Why Playing Hard Ball With Your Residential Real Estate Transaction May Backfire


Whether you are a first-time home buyer or a seasoned veteran, a recent ruling from the Third District Court of Appeal will make you think twice about your negotiation tactics and obligations when entering into an “As Is Residential Contract for Sale and Purchase”.

In June 2018, the Third District Court of Appeal affirmed the trial court’s entry of a summary judgment in favor of a seller in a failed residential real estate transaction and also affirmed the trial court’s award of attorney’s fees and costs to the seller.  Specifically, the Third DCA held that the buyer’s payment of the second deposit constituted a waiver of the buyer’s right to terminate the contract without penalty; the buyer’s anticipatory repudiation of the obligation to close on the sale triggered the seller’s contractual right to elect the option to retain the escrowed deposit; and the trial court did not abuse its discretion in awarding $850,000 in attorney fees and costs to the seller.  See Diaz v. Kosch, 2018 WL 2945390 (Fla. 3d DCA 2018).

In Diaz v. Kosch, the buyers and sellers entered into a printed form “As Is Residential Contract for Sale and Purchase” for a home in Coral Gables, Florida.  The buyers made a $50,000 deposit with the buyers’ broker serving as escrow agent. A second deposit of $235,000.00 was payable to the escrow agent by September 12, 2012, the date at which a ten-day right of inspection and right to cancel was to expire absent buyer termination.

During the ten-day inspection period, the buyers learned that there were open building permits and that unpermitted work might have been performed as part of the sellers’ renovations in 2009 and 2010.  The day before the inspection period was to expire, the buyers notified their broker by email that they had reviewed the permit history for the home and were very concerned that their visual inspection of the property did not coincide with the permit history.  However, the communication did not request an extension of the inspection period nor served as a termination of the purchase contract.  The following day, the buyers emailed these concerns to the Sellers and their broker.  On the last day of the inspection period, September 12, 2012, the buyers emailed the sellers a signed message with a legend, “This communication is sent for settlement purposes only,” accusing the Sellers of misrepresentations and claiming that the property had a significant diminished value than what the buyers offered to pay for it. Id. at 3.  Instead of invoking the right to cancel the contract, pursuant to the inspection period provision in the contract, the buyers made legal threats, argued for a significant price reduction, and demanded the sellers produce certain documents relating to the alleged open permits.  The buyers then sent a second email later that day advising they would tender the second deposit due under the contract, but reserving all rights under the contract.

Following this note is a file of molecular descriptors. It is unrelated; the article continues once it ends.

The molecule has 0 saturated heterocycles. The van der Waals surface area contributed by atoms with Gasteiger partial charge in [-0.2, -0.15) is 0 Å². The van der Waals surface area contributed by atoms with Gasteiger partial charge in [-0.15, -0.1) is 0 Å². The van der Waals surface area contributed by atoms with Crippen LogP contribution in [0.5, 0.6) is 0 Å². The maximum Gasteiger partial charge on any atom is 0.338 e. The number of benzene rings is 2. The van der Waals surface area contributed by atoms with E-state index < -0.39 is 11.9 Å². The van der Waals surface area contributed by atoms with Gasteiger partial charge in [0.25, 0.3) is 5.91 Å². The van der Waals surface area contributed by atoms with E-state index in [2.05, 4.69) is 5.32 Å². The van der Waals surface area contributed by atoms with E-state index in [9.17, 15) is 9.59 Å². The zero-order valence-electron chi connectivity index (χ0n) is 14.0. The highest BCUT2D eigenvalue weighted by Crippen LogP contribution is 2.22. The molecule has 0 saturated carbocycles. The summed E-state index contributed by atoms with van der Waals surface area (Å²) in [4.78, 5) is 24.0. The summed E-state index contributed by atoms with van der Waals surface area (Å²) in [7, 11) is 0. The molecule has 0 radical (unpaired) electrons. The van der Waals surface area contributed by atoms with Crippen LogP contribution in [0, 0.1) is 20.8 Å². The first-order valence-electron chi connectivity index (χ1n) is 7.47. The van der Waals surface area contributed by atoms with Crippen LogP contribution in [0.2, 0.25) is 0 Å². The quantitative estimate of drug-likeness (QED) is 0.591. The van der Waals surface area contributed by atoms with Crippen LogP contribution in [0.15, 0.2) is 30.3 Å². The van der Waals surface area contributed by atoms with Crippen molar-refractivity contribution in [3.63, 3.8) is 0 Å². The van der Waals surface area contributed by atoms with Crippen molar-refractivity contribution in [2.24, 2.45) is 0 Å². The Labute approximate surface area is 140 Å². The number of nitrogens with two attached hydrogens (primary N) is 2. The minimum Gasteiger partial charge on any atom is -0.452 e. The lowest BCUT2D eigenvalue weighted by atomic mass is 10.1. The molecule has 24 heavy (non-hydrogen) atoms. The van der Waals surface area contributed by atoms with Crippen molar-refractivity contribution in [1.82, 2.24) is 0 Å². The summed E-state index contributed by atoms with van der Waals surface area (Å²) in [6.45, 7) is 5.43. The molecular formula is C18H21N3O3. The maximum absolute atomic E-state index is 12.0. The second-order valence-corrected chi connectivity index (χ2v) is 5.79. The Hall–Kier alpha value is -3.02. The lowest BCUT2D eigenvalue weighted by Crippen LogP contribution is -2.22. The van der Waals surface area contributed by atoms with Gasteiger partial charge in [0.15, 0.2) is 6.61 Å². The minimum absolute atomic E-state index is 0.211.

The parties continued discussions regarding  the alleged permitting issues as well as earlier radon inspection reports with elevated readings in an upstairs bedroom; however, with no written or unwritten extension of the inspection/cancellation period. On September 24, 2012, with no resolution of the parties’ disagreements and before any financing commitment was due to be provided by the buyers to the sellers, buyers’ counsel notified the sellers’ attorney by email letter that the buyers were terminating the contract and instructed the escrow agent to return the $285,000 deposit to the buyers.  The notice of termination did not claim a breach by the Sellers or report an inability by the buyers to close the transaction based on their inability to procure a financing commitment..

Thereafter, the buyers commenced a lawsuit against the sellers and their brokers claiming breach of contract, conversion, fraud in the inducement, fraud in concealment, negligent misrepresentation, and conspiratorial fraud. The sellers counterclaimed for the buyers’ breach and for the deposit as damages for the buyers’ default.  After extensive discovery was undertaken, the sellers and other defendants moved for summary judgment.  The trial court granted summary judgment for the brokers and then for the sellers (as to the buyers’ claims and the sellers’ counterclaim for the still-escrowed deposit).  A final judgment awarding the sellers $850,000 in attorney’s fees and costs was subsequently entered.

The appellate court’s opinion in this case thoroughly analyzed the buyers’ appellate arguments and provided the legal bases supporting its decision to affirm the trial court rulings. As such, it is not my intent to regurgitate that analysis for this article. Rather, the purpose of this article is to make potential buyers and sellers aware of the pitfalls of residential real estate transactions and why is it so important to hire a lawyer who will become intimately familiar with the provisions of your residential sales contract and protect you from these pitfalls.   The “As Is Residential Contract for Sale and Purchase” contains several critical deadlines and obligations that may cause buyers and sellers serious repercussions if either side fails to comply.  It can be easy for parties to get caught up in trying to get the deal closed and trust that, if a critical deadline needs to be extended, that the other side will agree to it.  Never assume that will be the case. Otherwise, you could end up involved in protracted litigation and owing the prevailing party hundreds of thousands of dollars in attorney’s fees.

At Maspons & Sellek, we can help guide you through the real estate transaction maze.  However, if you happen to get lost and find yourself on the courthouse steps, we can help get you back home safely, too.


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